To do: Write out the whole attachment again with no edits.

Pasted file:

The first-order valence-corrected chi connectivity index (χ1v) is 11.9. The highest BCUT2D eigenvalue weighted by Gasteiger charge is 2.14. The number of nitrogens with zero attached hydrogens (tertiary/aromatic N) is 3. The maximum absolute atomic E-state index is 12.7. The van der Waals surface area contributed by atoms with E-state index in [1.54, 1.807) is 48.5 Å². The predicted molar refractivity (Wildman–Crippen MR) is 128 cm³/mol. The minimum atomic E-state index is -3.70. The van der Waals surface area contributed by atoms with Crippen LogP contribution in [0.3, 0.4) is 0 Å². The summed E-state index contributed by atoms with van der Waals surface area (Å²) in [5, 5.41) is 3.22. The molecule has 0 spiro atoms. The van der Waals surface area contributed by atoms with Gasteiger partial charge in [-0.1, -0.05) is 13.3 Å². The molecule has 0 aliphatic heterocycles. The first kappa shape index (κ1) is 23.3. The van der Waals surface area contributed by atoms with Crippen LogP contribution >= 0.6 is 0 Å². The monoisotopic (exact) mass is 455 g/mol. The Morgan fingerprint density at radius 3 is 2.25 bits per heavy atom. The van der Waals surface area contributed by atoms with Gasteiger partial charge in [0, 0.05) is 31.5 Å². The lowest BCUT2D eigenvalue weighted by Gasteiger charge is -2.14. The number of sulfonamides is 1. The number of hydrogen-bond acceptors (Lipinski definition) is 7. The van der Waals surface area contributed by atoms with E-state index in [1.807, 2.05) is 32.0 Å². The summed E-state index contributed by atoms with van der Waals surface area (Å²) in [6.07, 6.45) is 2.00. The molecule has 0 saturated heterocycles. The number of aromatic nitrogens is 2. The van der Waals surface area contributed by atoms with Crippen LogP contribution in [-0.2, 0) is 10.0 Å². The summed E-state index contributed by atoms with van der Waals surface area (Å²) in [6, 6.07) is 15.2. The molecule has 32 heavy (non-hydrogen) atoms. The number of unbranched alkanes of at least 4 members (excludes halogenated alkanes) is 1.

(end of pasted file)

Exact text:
The first-order valence-corrected chi connectivity index (χ1v) is 11.9. The highest BCUT2D eigenvalue weighted by Gasteiger charge is 2.14. The number of nitrogens with zero attached hydrogens (tertiary/aromatic N) is 3. The maximum absolute atomic E-state index is 12.7. The van der Waals surface area contributed by atoms with E-state index in [1.54, 1.807) is 48.5 Å². The predicted molar refractivity (Wildman–Crippen MR) is 128 cm³/mol. The minimum atomic E-state index is -3.70. The van der Waals surface area contributed by atoms with Crippen LogP contribution in [0.3, 0.4) is 0 Å². The summed E-state index contributed by atoms with van der Waals surface area (Å²) in [5, 5.41) is 3.22. The molecule has 0 spiro atoms. The van der Waals surface area contributed by atoms with Gasteiger partial charge in [-0.1, -0.05) is 13.3 Å². The molecule has 0 aliphatic heterocycles. The first kappa shape index (κ1) is 23.3. The van der Waals surface area contributed by atoms with Crippen LogP contribution >= 0.6 is 0 Å². The monoisotopic (exact) mass is 455 g/mol. The Morgan fingerprint density at radius 3 is 2.25 bits per heavy atom. The van der Waals surface area contributed by atoms with Gasteiger partial charge in [0, 0.05) is 31.5 Å². The lowest BCUT2D eigenvalue weighted by Gasteiger charge is -2.14. The number of sulfonamides is 1. The number of hydrogen-bond acceptors (Lipinski definition) is 7. The van der Waals surface area contributed by atoms with E-state index in [1.807, 2.05) is 32.0 Å². The summed E-state index contributed by atoms with van der Waals surface area (Å²) in [6.07, 6.45) is 2.00. The molecule has 0 saturated heterocycles. The number of aromatic nitrogens is 2. The van der Waals surface area contributed by atoms with Crippen LogP contribution in [-0.2, 0) is 10.0 Å². The summed E-state index contributed by atoms with van der Waals surface area (Å²) in [6, 6.07) is 15.2. The molecule has 32 heavy (non-hydrogen) atoms. The number of unbranched alkanes of at least 4 members (excludes halogenated alkanes) is 1.